PC vs. Mac deathmatch: Snow Leopard beats Windows 7
Windows 7 is a worthy rival, but Mac OS X Snow Leopard is the better operating system by a whisker for discriminating professionals
I have a confession: I'm a switcher. My long journey with Windows, which began even before Windows with MS-DOS, ended with Windows Vista. While so many others navigated the Vista debacle by sticking with Windows XP, I gave Vista a try -- and gave up. I leapt to the Mac OS.
Could Windows 7 lure me back?
Windows 7 was built to fix the problems that plagued Vista, and it unquestionably succeeds in doing that. It's a bit less bloated, and it runs a bit faster. The annoying security alerts from User Account Control have been quieted. And the compatibility issues with third-party software and hardware device drivers have largely been ironed away; after all, it's been two and a half years since Vista debuted. Windows 7 even includes a virtual "XP mode" for running legacy programs.
[ Which is better? The Mac OS and Windows 7 UIs face off. | Get InfoWorld's 21-page hands-on look at the next version of Windows, from InfoWorld’s editors and contributors. | Find out what's new, what's wrong, and what's good about Windows 7 in InfoWorld's "Windows 7: The essential guide." ]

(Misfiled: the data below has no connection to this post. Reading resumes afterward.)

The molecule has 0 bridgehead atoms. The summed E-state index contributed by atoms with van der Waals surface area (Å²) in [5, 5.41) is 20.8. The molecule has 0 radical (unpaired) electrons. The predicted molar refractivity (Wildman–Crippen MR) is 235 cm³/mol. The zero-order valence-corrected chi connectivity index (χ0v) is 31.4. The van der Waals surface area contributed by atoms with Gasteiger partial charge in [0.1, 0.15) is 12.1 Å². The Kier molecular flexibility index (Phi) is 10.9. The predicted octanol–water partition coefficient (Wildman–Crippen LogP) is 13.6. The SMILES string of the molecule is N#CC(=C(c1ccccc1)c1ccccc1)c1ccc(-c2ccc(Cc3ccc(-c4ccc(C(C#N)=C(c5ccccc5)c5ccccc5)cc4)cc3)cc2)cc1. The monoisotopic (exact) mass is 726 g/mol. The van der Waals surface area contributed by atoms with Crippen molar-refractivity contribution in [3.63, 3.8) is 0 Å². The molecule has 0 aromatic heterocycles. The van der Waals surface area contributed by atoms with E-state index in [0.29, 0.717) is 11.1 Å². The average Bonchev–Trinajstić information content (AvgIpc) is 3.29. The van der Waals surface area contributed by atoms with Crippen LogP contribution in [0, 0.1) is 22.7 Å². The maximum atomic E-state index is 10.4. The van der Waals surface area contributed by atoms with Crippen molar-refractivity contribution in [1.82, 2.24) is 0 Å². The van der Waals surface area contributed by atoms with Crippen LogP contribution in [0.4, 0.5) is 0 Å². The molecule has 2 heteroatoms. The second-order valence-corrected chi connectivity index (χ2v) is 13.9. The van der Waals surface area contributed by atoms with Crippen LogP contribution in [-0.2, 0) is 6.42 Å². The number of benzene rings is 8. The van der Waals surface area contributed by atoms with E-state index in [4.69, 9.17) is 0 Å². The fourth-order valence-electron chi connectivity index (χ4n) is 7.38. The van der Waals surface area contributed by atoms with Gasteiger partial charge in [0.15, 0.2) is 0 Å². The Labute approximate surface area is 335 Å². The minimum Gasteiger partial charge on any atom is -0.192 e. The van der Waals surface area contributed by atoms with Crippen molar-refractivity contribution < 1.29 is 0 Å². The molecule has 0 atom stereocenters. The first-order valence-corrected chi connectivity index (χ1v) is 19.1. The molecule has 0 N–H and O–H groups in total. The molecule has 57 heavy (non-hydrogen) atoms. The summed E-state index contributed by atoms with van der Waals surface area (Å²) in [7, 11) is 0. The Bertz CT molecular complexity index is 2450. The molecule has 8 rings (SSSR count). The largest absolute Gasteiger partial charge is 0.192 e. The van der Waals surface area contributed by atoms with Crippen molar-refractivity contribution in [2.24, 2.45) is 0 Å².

Windows 7 goes a few steps beyond merely repairing Vista. It borrows --and improves on -- tricks from the Mac's playbook to make it easier and faster to organize files and launch programs. Like Apple's operating system, Windows 7 not only looks good, but it has tools and shortcuts that help you work more efficiently. If there were ever a Windows that could challenge Mac OS X, Windows 7 is it.
Still, once you've had Mac, can you ever go back? Mac OS X Leopard received rave reviews for good reason, and Snow Leopard further improved OS X. Although the changes to the GUI are minimal (why mess with success?), there are important improvements under the hood, including a recoded, 64-bit Finder that takes better advantage of multicore processors. Snow Leopard also makes the Mac a better fit with PC-oriented businesses with integrated Mail, Address Book, and iCal support for Microsoft Exchange Server 2007.
After spending a few weeks with both new operating systems and exposing each to my geek's gauntlet of everyday tasks -- e-mail, instant messaging, Web surfing, blogging, creating and editing Office documents, Web page creation, and audio, video, and photo editing -- I have to call Snow Leopard the winner. All considered, from starting up to backing up, Mac OS X still offers the best overall user experience. The competition was close, though -- far closer than it's been in quite a while.